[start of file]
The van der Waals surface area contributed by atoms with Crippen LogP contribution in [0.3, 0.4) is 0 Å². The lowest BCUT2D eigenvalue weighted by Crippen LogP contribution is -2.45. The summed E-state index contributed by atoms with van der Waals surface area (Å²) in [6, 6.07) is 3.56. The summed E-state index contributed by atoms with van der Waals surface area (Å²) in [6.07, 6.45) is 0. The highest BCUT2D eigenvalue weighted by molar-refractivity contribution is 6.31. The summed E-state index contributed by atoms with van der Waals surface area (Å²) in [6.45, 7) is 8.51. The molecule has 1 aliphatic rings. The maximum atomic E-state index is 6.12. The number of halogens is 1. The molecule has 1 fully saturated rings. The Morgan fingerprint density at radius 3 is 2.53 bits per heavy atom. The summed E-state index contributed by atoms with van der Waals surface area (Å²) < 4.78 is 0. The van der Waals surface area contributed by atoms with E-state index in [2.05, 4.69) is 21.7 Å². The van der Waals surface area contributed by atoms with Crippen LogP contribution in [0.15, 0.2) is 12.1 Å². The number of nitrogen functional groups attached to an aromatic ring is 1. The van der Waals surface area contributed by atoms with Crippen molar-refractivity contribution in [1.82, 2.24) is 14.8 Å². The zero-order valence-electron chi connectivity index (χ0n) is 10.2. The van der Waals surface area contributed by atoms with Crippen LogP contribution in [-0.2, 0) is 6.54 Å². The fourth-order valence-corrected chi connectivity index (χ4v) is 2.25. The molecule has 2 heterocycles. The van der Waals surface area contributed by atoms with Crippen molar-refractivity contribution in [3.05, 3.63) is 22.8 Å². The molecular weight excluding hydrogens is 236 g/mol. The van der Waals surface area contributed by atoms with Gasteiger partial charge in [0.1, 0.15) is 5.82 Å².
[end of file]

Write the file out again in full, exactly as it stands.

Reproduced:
The van der Waals surface area contributed by atoms with Crippen LogP contribution in [0.3, 0.4) is 0 Å². The lowest BCUT2D eigenvalue weighted by Crippen LogP contribution is -2.45. The summed E-state index contributed by atoms with van der Waals surface area (Å²) in [6, 6.07) is 3.56. The summed E-state index contributed by atoms with van der Waals surface area (Å²) in [6.07, 6.45) is 0. The highest BCUT2D eigenvalue weighted by molar-refractivity contribution is 6.31. The summed E-state index contributed by atoms with van der Waals surface area (Å²) in [6.45, 7) is 8.51. The molecule has 1 aliphatic rings. The maximum atomic E-state index is 6.12. The number of halogens is 1. The molecule has 1 fully saturated rings. The Morgan fingerprint density at radius 3 is 2.53 bits per heavy atom. The summed E-state index contributed by atoms with van der Waals surface area (Å²) < 4.78 is 0. The van der Waals surface area contributed by atoms with E-state index in [2.05, 4.69) is 21.7 Å². The van der Waals surface area contributed by atoms with Crippen LogP contribution in [0.15, 0.2) is 12.1 Å². The number of nitrogen functional groups attached to an aromatic ring is 1. The van der Waals surface area contributed by atoms with Crippen molar-refractivity contribution in [1.82, 2.24) is 14.8 Å². The zero-order valence-electron chi connectivity index (χ0n) is 10.2. The van der Waals surface area contributed by atoms with Crippen LogP contribution in [-0.2, 0) is 6.54 Å². The fourth-order valence-corrected chi connectivity index (χ4v) is 2.25. The molecule has 2 heterocycles. The van der Waals surface area contributed by atoms with Crippen molar-refractivity contribution in [3.05, 3.63) is 22.8 Å². The molecular weight excluding hydrogens is 236 g/mol. The van der Waals surface area contributed by atoms with Gasteiger partial charge in [0.1, 0.15) is 5.82 Å².